Something about what he said stuck out, like a nubby loose thread on an otherwise tightly knit sweater. I couldn’t let it go, poking and fussing at it.
I never expected that with a single tug, the entire thing would unravel.
A week ago, I was in Korea riding through the mountains. My life had been shifting and changing dramatically for the previous six months, but I loved where it was going. I was in love with a man and his little girl, running the team but stepping away from the obligations of training and racing, planning for grad school and to become a mother. I had finally relaxed my rules enough to start truly living every day. Whatever unknown remained, I knew it was going to be exciting.
A week later, I am driving to Virginia to live with my parents. My life is packed into the same car that took me out west with him into what I thought was my future.
Wednesday was literally the longest day of my life.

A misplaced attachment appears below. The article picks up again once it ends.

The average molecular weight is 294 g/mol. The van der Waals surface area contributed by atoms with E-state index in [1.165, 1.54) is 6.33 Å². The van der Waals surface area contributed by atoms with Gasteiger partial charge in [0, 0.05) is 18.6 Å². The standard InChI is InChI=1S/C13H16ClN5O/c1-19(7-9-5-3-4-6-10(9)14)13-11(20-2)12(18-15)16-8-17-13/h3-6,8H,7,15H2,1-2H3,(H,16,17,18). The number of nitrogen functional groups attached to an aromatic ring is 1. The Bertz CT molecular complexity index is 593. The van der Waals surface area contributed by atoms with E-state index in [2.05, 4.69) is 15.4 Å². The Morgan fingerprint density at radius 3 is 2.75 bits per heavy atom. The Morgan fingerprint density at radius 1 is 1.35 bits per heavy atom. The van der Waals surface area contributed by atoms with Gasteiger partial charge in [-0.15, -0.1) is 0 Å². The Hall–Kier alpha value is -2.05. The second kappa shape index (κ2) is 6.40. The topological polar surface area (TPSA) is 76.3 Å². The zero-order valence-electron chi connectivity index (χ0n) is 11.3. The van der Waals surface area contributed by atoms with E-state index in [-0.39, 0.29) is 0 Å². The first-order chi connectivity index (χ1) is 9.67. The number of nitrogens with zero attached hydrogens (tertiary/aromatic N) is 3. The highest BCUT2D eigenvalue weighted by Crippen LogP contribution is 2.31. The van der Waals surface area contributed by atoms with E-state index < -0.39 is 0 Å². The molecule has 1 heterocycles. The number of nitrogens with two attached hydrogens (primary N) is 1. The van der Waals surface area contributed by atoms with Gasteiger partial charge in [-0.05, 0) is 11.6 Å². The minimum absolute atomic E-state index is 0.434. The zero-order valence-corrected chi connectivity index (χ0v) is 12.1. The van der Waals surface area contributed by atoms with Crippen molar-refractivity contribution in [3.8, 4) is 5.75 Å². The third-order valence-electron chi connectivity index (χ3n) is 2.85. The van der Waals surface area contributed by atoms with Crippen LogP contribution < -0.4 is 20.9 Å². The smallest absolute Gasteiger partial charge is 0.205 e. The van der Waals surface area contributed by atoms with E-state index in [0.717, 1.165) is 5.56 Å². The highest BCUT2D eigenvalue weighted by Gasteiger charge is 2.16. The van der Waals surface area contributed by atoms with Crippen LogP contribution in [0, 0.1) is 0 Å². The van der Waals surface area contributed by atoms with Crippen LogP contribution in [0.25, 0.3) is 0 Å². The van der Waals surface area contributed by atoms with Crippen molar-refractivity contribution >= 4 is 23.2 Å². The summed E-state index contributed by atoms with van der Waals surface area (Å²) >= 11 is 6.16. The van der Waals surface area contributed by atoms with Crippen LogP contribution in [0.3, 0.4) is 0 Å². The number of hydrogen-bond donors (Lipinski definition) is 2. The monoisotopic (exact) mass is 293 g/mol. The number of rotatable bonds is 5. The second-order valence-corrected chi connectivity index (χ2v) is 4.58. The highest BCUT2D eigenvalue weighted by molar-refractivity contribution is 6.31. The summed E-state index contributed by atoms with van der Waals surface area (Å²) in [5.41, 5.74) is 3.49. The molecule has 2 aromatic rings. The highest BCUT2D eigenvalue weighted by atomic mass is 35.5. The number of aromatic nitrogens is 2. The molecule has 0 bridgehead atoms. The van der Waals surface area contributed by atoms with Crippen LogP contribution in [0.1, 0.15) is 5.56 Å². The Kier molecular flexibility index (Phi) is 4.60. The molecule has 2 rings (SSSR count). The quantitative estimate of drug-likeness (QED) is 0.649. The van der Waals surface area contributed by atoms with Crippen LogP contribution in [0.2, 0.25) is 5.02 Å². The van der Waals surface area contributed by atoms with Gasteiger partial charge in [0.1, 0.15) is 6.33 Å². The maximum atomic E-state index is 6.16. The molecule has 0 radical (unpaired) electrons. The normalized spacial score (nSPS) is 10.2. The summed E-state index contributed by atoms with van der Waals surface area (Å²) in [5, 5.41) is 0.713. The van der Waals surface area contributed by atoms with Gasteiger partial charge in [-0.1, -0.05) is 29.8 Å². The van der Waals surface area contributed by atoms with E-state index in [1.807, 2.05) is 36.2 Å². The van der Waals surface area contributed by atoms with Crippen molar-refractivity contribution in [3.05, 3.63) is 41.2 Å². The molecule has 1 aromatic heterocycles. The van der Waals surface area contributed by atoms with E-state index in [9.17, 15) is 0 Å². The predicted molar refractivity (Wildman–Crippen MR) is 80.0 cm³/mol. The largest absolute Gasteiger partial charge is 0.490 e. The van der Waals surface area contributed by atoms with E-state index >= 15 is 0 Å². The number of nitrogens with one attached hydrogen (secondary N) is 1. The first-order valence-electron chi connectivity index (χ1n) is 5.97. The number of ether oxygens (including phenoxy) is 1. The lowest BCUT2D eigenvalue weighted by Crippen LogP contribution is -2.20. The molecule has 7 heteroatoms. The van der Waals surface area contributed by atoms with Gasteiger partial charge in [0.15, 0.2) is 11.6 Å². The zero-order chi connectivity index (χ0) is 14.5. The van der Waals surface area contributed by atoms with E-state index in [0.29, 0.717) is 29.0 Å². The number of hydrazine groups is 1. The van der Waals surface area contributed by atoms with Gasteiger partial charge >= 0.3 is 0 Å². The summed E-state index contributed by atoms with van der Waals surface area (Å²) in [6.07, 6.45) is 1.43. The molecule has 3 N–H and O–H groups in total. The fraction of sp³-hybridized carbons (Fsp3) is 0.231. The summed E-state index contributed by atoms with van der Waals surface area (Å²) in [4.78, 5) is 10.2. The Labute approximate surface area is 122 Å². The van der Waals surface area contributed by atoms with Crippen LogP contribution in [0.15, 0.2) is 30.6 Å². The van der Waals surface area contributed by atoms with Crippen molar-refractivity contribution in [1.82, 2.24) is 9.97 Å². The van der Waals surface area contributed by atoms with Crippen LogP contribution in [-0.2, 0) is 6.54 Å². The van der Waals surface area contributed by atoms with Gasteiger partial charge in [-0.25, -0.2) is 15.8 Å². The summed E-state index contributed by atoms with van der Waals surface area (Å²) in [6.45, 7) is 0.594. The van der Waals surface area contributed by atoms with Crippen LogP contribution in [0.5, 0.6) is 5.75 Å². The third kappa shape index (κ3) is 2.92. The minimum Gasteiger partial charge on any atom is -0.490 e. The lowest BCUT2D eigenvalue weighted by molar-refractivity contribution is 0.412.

I woke up in Korea at 5am, restless from persistent jet lag, moody, and hungover. Went to the hotel gym and dragged my body through workouts until the sun rose and my head cleared. Spent the day wandering around Seoul – lunch, coffee, photos, stores – and then caught a cab to the airport. Made it onto the plane, then dinner (again), drinks (more), a movie, my head in his lap while I slept fitfully through the long flight. I remember his arm draped over me while I dozed feeling safe and loved. Landed in Seattle at 11am on the same Wednesday morning, passed through immigration/baggage claim, picked up a car, went for coffee and food, did some time-sensitive errands, home to unpack, did some work, showered, headed back out for more errands. I went to the grocery store at 5pm the day before Thanksgiving because our refrigerator was empty. Bought everything we needed for daily life and to make an improvised Thanksgiving dinner for two. Came home, stumbled onto a tiny detail, explored it further, and ended my life as I knew it.